The second uncertainty reflects events across the Middle East and North Africa to do with Syrian and other civil and religious wars and terrorism, population disruption and exodus, and relations between Iran and Saudi Arabia.  Russia and the West are also at loggerheads and relations between the EU and its near neighbours are strained to east and south.  Some of these issues look irredeemable at the moment. The failure to constrain the effects of the conflict to a small geographical area could be serious.

The third (and partly related) uncertainty is the oil and other commodity markets. The drop in prices undermines fiscal stability, growth and earnings in a number of countries, led by Russia, Brazil and even Australia.  Oil prices have fallen below US$30 a barrel. It is not unusual for oil prices to have periods of high volatility and wide swings as the demand and supply balance adjusts. Although there are significant lags in the process of adjustment, what goes down will come up. Already, there is talk of the supply chain drowning in oil. This will lead to stoppages, closures and mothballing at the wellhead. Supply will fall again and, since world demand continues to grow, oil prices will get back to US$100 a barrel – not now, but eventually.   Meanwhile, low oil prices are good for most of the business economy, at least in the short term. Why are investors panicking about something that should be boosting non-oil profits now? Methinks, it is another case of too much contagion for the markets’ own good.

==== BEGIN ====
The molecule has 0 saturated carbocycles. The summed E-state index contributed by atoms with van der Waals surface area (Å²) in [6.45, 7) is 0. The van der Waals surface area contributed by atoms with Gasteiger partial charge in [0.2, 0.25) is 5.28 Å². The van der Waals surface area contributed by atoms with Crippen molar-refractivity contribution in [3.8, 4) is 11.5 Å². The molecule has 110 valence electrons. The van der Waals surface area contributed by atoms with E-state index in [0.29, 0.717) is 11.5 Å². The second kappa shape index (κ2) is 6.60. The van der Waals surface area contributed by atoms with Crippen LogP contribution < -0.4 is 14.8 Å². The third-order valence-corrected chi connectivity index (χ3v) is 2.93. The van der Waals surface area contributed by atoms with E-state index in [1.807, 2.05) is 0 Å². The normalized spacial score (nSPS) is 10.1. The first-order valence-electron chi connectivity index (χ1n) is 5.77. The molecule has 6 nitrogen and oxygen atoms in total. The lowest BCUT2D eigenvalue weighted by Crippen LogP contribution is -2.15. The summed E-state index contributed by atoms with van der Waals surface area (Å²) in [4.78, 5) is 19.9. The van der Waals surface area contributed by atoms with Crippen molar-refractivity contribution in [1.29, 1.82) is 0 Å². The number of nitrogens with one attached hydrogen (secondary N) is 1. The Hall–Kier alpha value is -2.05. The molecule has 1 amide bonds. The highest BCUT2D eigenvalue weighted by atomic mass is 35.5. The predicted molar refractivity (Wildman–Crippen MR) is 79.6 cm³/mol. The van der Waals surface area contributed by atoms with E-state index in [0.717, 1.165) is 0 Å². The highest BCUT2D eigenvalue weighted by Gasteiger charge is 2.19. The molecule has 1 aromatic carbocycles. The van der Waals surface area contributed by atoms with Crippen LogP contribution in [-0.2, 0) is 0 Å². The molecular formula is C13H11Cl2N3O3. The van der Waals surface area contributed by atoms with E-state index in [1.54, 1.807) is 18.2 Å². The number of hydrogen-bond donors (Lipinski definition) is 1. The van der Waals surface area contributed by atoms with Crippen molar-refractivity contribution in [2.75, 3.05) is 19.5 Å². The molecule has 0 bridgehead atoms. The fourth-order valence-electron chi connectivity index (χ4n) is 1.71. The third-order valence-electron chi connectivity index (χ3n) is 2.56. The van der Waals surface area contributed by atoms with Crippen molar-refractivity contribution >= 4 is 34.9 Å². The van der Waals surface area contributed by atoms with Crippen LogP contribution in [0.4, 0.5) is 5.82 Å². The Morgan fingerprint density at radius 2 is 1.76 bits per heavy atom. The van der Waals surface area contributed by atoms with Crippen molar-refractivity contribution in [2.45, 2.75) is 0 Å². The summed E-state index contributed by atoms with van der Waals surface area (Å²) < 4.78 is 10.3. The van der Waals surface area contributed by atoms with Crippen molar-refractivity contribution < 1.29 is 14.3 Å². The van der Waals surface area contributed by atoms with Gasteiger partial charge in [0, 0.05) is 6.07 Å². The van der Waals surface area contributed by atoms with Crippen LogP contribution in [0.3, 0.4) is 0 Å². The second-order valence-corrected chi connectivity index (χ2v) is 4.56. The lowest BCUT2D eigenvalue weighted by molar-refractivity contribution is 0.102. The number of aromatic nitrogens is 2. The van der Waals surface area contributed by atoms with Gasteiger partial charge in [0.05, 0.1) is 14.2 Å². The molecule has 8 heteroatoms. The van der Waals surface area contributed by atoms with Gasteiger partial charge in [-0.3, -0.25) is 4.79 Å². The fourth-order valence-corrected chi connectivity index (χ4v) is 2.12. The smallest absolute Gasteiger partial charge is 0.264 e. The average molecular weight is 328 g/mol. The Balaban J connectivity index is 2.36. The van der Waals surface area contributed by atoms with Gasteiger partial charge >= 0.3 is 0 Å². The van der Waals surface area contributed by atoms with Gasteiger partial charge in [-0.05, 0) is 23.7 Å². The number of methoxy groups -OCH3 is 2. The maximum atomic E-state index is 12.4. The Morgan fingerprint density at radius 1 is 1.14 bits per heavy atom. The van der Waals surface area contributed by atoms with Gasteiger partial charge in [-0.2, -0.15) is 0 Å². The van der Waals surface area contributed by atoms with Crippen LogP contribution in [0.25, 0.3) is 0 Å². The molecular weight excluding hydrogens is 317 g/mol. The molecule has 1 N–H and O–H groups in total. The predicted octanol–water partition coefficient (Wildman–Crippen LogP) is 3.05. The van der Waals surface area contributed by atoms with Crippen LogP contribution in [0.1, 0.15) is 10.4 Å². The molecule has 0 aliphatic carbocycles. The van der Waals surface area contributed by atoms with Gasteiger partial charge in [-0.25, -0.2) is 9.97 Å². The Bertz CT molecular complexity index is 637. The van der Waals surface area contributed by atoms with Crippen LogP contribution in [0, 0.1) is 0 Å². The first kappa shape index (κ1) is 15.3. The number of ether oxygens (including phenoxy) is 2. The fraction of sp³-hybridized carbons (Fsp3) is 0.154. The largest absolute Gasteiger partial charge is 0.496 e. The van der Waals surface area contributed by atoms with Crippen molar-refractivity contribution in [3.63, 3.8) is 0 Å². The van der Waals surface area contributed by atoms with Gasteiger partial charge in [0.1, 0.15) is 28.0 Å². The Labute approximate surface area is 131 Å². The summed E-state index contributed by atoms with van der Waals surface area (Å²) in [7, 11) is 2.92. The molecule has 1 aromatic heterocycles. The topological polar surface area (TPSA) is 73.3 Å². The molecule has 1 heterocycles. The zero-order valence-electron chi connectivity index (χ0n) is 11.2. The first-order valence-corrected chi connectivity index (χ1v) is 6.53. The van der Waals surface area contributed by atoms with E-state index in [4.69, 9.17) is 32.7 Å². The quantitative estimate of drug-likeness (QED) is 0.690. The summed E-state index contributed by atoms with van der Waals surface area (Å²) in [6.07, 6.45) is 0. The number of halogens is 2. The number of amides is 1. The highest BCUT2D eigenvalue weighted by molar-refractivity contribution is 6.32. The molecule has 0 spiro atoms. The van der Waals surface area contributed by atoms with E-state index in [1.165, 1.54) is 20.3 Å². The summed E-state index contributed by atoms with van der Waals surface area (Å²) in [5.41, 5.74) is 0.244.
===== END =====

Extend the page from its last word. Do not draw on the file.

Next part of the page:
The fourth uncertainty is about equities themselves. Was the run up in share prices over the previous three years or more a ‘sugar high’ related to the enormous liquidity pumped into the system through various bouts of Quantitative Easing and related monetary largesse by the West’s central banks? Is there real value in the corporate world or is it all built on sand? Today, the markets seem to believe the latter. But, they may be wrong. First, a lot of the excess liquidity was never made active. Second, technological progress and innovation is gathering rather than losing pace. Despite some demographic ageing, the medium to long-term prospects for growth and development do not seem diminished. Yes, we need to get western productivity rates up to support living standards but that calls for more investment and net inward migration, not less. There is a positive story to tell about the underlying economy that should outweigh the short-term ‘bears’, eventually.